More specifically, blue reminds people of the sky and sea, two things that everyone depends on for life. Therefore, there is a sense of trust that comes with it. It’s why security brands and certifications are prominently blue in their design. However, brands need to be very careful because blue is also linked to sadness. Therefore, a brand designed around happiness might want to avoid blue.
The red colour screams for attention and is full of energy, but mostly promotes a sense of alert or danger. Red tells the brain that it must take action. If you look at a majority of websites, red is prominently displayed on buttons where the designer wants people to take a specific action – buy now buttons or subscribe buttons. With that said, red must be used carefully, or it can quite literally scare away customers. It only works if contrasting with other elements of a marketing message.
Yellow is quite obvious and resembles the sun. When people think of the sun, they think of happiness, optimism, and positivity. If you notice, yellow is generally used when a brand is expressing something positive. For instance, Walmart uses it for its “rollback” sales, and charities use it to display the “happiness” that donations bring. Bringing in yellow to display these types of messages on a website can do wonders for a business.
Green is the most common colour in association with growth, and it also connects emotions with nature. So, investing firms and environmentally friendly brands generally use green as a primary colour for marketing. With that said, wealth doesn’t have to be monetary either. It can be the growth in knowledge, health, or anything else. So, it works with fitness and coaching brands as well.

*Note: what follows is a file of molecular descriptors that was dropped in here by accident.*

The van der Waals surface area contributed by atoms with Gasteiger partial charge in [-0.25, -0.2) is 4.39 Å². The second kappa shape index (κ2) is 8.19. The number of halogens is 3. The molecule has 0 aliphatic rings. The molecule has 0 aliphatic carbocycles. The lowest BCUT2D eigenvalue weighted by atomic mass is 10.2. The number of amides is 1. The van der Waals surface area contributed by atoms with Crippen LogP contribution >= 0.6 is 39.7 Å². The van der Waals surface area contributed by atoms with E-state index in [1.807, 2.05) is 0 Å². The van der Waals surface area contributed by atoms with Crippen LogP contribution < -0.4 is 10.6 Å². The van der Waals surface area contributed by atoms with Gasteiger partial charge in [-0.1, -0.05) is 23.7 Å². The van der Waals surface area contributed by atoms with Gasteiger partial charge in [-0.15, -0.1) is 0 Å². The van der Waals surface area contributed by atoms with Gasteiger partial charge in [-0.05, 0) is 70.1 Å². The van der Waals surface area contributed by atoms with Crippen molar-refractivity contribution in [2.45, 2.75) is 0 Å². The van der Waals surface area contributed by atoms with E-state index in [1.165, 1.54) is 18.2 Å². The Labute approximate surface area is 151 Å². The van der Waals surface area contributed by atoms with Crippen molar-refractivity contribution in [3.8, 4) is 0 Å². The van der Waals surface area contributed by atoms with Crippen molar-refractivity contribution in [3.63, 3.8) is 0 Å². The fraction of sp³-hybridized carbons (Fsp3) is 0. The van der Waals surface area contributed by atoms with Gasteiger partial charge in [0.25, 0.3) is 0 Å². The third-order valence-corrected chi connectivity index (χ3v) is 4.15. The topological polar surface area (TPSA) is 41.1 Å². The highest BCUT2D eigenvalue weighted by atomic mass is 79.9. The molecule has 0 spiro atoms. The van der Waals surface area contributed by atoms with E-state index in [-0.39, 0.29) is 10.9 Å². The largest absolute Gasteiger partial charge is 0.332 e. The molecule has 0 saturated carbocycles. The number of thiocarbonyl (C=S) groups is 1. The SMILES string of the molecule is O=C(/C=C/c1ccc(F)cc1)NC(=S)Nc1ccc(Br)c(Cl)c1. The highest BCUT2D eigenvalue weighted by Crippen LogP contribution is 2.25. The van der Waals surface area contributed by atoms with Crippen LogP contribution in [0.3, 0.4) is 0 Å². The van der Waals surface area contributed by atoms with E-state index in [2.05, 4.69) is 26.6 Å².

Orange is a more adventurous colour and has always been associated with creativity and enthusiasm. While it’s brighter than red, orange doesn’t come with the same sense of danger or alert, so it can be used in more calming, yet enthusiastic marketing messages. It can, however, still be used to draw attention to specific elements.
Playfulness and love are two of the primary emotions that people attach to pink. It’s also associated with femininity, but that fact circles back to the primary two moods. For instance, lingerie brands tend to use pink as their primary colour because their products involve both love and playfulness.
Purple has always represented a life of luxury. Even Kings and Queens used to use this colour to represent royalty. The only problem with purple is that it can also be seen as arrogant, but this comes with overuse. Just be sure that it’s used strategically.
The colour brown provides a sense of comfort and reassurance due to its earthly nature. After all, what better reassurance is there than the ground that’s walked on? Everyone trusts it. Brands that want to promote reassurance in their message will choose brown.
We encourage you to look for these colours every time you go shopping just to see how strategic stores are in their placement of products. One of the things that instantly jumps out are brands and how they are placed within the network of competing brands. It’s not by accident. Shelf and colour placement is thought out and planned by teams of creative minds.